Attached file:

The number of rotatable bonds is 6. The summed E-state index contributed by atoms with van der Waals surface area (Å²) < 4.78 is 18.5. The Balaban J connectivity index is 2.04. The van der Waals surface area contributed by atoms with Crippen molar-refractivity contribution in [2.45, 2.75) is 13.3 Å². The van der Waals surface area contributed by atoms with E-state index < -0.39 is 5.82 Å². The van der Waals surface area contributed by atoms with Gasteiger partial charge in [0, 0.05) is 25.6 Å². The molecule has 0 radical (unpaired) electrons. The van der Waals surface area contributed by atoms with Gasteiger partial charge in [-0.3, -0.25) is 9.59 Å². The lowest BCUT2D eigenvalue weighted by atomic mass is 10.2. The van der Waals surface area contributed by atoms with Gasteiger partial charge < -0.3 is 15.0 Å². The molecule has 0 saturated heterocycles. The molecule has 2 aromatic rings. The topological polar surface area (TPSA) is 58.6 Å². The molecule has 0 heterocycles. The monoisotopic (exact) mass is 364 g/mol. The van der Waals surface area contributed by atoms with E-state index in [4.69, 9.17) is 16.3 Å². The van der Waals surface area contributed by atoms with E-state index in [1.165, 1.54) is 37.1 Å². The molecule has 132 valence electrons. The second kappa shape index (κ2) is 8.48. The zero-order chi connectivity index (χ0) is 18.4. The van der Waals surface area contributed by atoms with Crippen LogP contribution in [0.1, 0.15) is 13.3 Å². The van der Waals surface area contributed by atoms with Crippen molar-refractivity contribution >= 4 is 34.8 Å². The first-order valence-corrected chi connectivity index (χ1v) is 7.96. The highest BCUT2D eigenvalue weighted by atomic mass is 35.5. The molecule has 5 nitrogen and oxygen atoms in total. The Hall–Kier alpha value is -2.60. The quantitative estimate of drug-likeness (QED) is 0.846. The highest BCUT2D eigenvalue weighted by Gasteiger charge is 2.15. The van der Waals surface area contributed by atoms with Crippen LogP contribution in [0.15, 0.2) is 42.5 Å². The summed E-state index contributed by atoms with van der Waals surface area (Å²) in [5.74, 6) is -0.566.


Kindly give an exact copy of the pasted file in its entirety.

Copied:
The number of rotatable bonds is 6. The summed E-state index contributed by atoms with van der Waals surface area (Å²) < 4.78 is 18.5. The Balaban J connectivity index is 2.04. The van der Waals surface area contributed by atoms with Crippen molar-refractivity contribution in [2.45, 2.75) is 13.3 Å². The van der Waals surface area contributed by atoms with E-state index < -0.39 is 5.82 Å². The van der Waals surface area contributed by atoms with Gasteiger partial charge in [0, 0.05) is 25.6 Å². The molecule has 0 radical (unpaired) electrons. The van der Waals surface area contributed by atoms with Gasteiger partial charge in [-0.3, -0.25) is 9.59 Å². The lowest BCUT2D eigenvalue weighted by atomic mass is 10.2. The van der Waals surface area contributed by atoms with Gasteiger partial charge < -0.3 is 15.0 Å². The molecule has 0 saturated heterocycles. The molecule has 2 aromatic rings. The topological polar surface area (TPSA) is 58.6 Å². The molecule has 0 heterocycles. The monoisotopic (exact) mass is 364 g/mol. The van der Waals surface area contributed by atoms with E-state index in [4.69, 9.17) is 16.3 Å². The van der Waals surface area contributed by atoms with E-state index in [1.165, 1.54) is 37.1 Å². The molecule has 132 valence electrons. The second kappa shape index (κ2) is 8.48. The zero-order chi connectivity index (χ0) is 18.4. The van der Waals surface area contributed by atoms with Crippen LogP contribution in [0.1, 0.15) is 13.3 Å². The van der Waals surface area contributed by atoms with Crippen molar-refractivity contribution >= 4 is 34.8 Å². The first-order valence-corrected chi connectivity index (χ1v) is 7.96. The highest BCUT2D eigenvalue weighted by atomic mass is 35.5. The molecule has 5 nitrogen and oxygen atoms in total. The Hall–Kier alpha value is -2.60. The quantitative estimate of drug-likeness (QED) is 0.846. The highest BCUT2D eigenvalue weighted by Gasteiger charge is 2.15. The van der Waals surface area contributed by atoms with Crippen LogP contribution in [0.15, 0.2) is 42.5 Å². The summed E-state index contributed by atoms with van der Waals surface area (Å²) in [5.74, 6) is -0.566.